Scientists have developed a prototype mask which can diagnose Covid in 90 minutes

Scientists have developed a prototype mask which can diagnose Covid in 90 minutes (Photo by NICOLAS TUCAT/AFP via Getty Images)

Scientists have created a prototype face mask which can accurately diagnose Covid or other diseases after being worn for just 90 minutes.

Scientists at the Massachusetts Institute of Technology (MIT) and Harvard University created the mask, which contains small, disposable sensors developed using freeze-dried cellular machinery, which target specific molecules.

The masks work by releasing a small reservoir of water when the wearer pushes a button to perform the test, with the sensor analysing droplets from the wearer's breath to detect whether there are any Covid particles.

Using different sensors, they can also be used to detect other diseases, including influenza, Ebola, and Zika, or the presence of nerve agents

Researchers claim the masks are both highly accurate and fast, producing results within 90 minutes.

Peter Nguyen, a research scientist at Harvard University’s Wyss Institute for Biologically Inspired Engineering, said: “This test is as sensitive as the gold standard, highly sensitive PCR tests, but it’s as fast as the antigen tests that are used for quick analysis of Covid-19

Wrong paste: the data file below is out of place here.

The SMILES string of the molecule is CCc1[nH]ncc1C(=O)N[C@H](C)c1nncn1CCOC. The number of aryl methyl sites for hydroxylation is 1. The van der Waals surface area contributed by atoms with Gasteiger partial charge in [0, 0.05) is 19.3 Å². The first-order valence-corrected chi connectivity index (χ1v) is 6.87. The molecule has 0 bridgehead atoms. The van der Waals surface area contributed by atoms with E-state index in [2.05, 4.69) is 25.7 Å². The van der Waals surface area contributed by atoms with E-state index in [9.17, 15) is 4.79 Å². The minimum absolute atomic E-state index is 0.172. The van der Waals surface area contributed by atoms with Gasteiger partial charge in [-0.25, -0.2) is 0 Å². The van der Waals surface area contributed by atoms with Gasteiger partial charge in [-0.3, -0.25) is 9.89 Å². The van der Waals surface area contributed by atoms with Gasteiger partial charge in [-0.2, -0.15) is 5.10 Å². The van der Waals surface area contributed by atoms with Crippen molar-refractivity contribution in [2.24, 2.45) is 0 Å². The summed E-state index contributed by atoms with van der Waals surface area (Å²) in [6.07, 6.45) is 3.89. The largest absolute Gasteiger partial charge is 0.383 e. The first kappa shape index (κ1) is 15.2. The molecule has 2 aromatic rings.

The masks are designed so that the sensors can be switched on when the user wants to use them, with the results of the test displayed internally, for privacy reasons

The scientists have also demonstrated that it is possible for the sensors to be embedded into other items, such as lab coats, to help monitor researchers’ exposure to dangerous substances or pathogens

Professor James Collins, the Termeer Professor of Medical Engineering and Science in MIT’s Institute for Medical Engineering and Science (IMES) and Department of Biological Engineering, said: “We've demonstrated that we can freeze-dry a broad range of synthetic biology sensors to detect viral or bacterial nucleic acids, as well as toxic chemicals, including nerve toxins.

"We envision that this platform could enable next-generation wearable biosensors for first responders, health care personnel, and military personnel.”

Luis Soenksen, a Venture Builder at MIT’s Abdul Latif Jameel Clinic for Machine Learning in Health, said they developed the masks having, “essentially shrunk down the functionality of state-of-the-art molecular testing facilities into a format compatible with wearable scenarios across a variety of applications”.